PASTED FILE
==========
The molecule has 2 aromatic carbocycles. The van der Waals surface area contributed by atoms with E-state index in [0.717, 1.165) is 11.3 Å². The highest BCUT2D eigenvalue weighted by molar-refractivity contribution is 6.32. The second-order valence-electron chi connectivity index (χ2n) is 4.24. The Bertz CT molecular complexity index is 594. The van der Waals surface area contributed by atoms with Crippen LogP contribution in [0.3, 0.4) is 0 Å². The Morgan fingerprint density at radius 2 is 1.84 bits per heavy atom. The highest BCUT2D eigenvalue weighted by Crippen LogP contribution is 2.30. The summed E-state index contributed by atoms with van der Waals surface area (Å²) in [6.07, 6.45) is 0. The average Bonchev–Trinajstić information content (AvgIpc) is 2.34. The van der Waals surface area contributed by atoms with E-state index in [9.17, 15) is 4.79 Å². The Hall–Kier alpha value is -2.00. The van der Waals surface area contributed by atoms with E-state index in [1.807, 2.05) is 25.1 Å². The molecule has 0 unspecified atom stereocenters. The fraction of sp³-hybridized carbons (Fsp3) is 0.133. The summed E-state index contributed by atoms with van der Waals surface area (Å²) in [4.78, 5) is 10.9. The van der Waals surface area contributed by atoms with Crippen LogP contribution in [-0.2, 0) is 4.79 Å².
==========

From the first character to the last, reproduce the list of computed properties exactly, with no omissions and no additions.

The molecule has 2 aromatic carbocycles. The van der Waals surface area contributed by atoms with E-state index in [0.717, 1.165) is 11.3 Å². The highest BCUT2D eigenvalue weighted by molar-refractivity contribution is 6.32. The second-order valence-electron chi connectivity index (χ2n) is 4.24. The Bertz CT molecular complexity index is 594. The van der Waals surface area contributed by atoms with Crippen LogP contribution in [0.3, 0.4) is 0 Å². The Morgan fingerprint density at radius 2 is 1.84 bits per heavy atom. The highest BCUT2D eigenvalue weighted by Crippen LogP contribution is 2.30. The summed E-state index contributed by atoms with van der Waals surface area (Å²) in [6.07, 6.45) is 0. The average Bonchev–Trinajstić information content (AvgIpc) is 2.34. The van der Waals surface area contributed by atoms with E-state index in [9.17, 15) is 4.79 Å². The Hall–Kier alpha value is -2.00. The van der Waals surface area contributed by atoms with E-state index in [1.807, 2.05) is 25.1 Å². The molecule has 0 unspecified atom stereocenters. The fraction of sp³-hybridized carbons (Fsp3) is 0.133. The summed E-state index contributed by atoms with van der Waals surface area (Å²) in [4.78, 5) is 10.9. The van der Waals surface area contributed by atoms with Crippen LogP contribution in [-0.2, 0) is 4.79 Å².